ML, is correct, the scald water only needs to be 145-165. If you dunk for 30 seconds and the feathers don't easily pull, then raise the temp 5 degrees and dunk again. Too cold and the feathers don't fall off, too hot and you actually start to cook your bird.

    Yes, the feathers nearly fall off, their will be very little, if any tension when the are scalded correctly.
  6. Fenika

    Fenika Songster

    Sep 25, 2010
    I actually came for the dispatching question, but can also help with the gutting. I just posted a thread with video in the Guinea section on how to gut a bird and whatnot.

    For the dispatching, I prefer to drive a sharp knife or such into their hind brain and twist. I stab twice to be sure. There's info online about this. I then immediately slit the throat by either jaw.
  7. Midwest Lizabeth

    Midwest Lizabeth In the Brooder

    Jul 27, 2011
    Oregon Blues: excellent point. duh (me). I guess I was worried about all the crud on the outside of the bird coming into contact with the interior before plucking.

    Renee': I do like loppers. They aren't particularly sharp or expensive, but they do go through bones very effectively. I've only used them on two mangled chickens so far (and many deer legs). I guess we'll have to try both ways. The loppers do crush so they might not bleed out as well as slices with something razor sharp.

    It's so nice to have a place where we can discuss such things. Most people do eat meat, but they just want it from a nice package in the store. When hubby/I tell others that we do raise/or shoot some of our own meat, the looks we get aren't always too pleasant. I will get up the courage to do what needs to be done with our roos. We like knowing where our food comes from. Having such support is great!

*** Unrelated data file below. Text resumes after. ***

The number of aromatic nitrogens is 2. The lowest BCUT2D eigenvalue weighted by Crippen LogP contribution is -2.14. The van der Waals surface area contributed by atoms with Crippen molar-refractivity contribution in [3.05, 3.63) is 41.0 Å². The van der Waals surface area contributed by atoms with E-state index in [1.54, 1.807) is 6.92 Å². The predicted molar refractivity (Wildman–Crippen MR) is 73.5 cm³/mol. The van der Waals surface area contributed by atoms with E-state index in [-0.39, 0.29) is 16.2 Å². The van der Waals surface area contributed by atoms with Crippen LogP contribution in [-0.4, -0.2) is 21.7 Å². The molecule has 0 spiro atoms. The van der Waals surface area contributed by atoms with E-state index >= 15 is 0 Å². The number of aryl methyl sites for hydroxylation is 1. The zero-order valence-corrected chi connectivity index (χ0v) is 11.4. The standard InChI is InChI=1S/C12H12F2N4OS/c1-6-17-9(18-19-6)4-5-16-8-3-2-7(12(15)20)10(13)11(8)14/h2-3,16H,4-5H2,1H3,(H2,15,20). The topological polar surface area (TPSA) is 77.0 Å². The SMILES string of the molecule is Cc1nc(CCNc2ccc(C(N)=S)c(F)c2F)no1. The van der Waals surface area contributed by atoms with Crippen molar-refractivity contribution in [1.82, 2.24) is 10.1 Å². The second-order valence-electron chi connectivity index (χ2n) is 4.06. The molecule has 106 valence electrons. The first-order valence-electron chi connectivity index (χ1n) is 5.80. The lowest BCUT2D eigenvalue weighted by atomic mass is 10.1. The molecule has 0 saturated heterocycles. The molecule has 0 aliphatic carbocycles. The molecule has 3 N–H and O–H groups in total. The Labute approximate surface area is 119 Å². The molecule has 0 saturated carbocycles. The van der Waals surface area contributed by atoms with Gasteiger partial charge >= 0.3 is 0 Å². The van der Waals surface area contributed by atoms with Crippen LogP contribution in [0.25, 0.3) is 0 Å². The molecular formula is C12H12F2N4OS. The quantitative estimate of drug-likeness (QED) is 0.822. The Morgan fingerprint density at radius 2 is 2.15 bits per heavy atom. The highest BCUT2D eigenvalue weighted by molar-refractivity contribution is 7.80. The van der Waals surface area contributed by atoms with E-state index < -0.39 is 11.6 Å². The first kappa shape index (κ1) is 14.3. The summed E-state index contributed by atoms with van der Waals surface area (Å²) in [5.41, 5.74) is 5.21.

8. lilcritters

    lilcritters Chirping

    Oct 8, 2011
    White Church Missouri
    My hubby does the ring the neck thing... No water gets any where then.

  9. My husband shoots the bigger birds in the head.. I use loppers and pruners on the smaller birds (smaller chickens, bantams and quail)
    I've never had a problem with them bleeding out and if my husband doesn't get a "clean kill' I know the loppers will finish the job nicely on the bigger birds. They also sever the bone very easily so all I need to do is cut the head the rest of the way off with shears.. my Fiskars loppers won't cut through ALL the skin since they need another sharpening; but they do a good job of severing the artery

    for scalding we use the turkey fryer and get the temp up around 155ish.. give or take a bit
  10. Beekissed

    Beekissed Free Ranging

    I slit the whole throat, let bleed out, then take off the rest of the head with the loppers. No water can get into your bird through the neck opening...not even into the lungs, as these work on negative pressure and are not just empty, distended balloons connected to a rigid hose. I wouldn't worry about that issue anyway, as was previously mentioned, your whole bird will eventually be in a cold water/ice bath.

    Any tips on removing the guts?

    Be careful of nicking or tearing your bowel tissue and also be careful of the gallbladder, which is attached to the liver, and can taint your bird if burst.​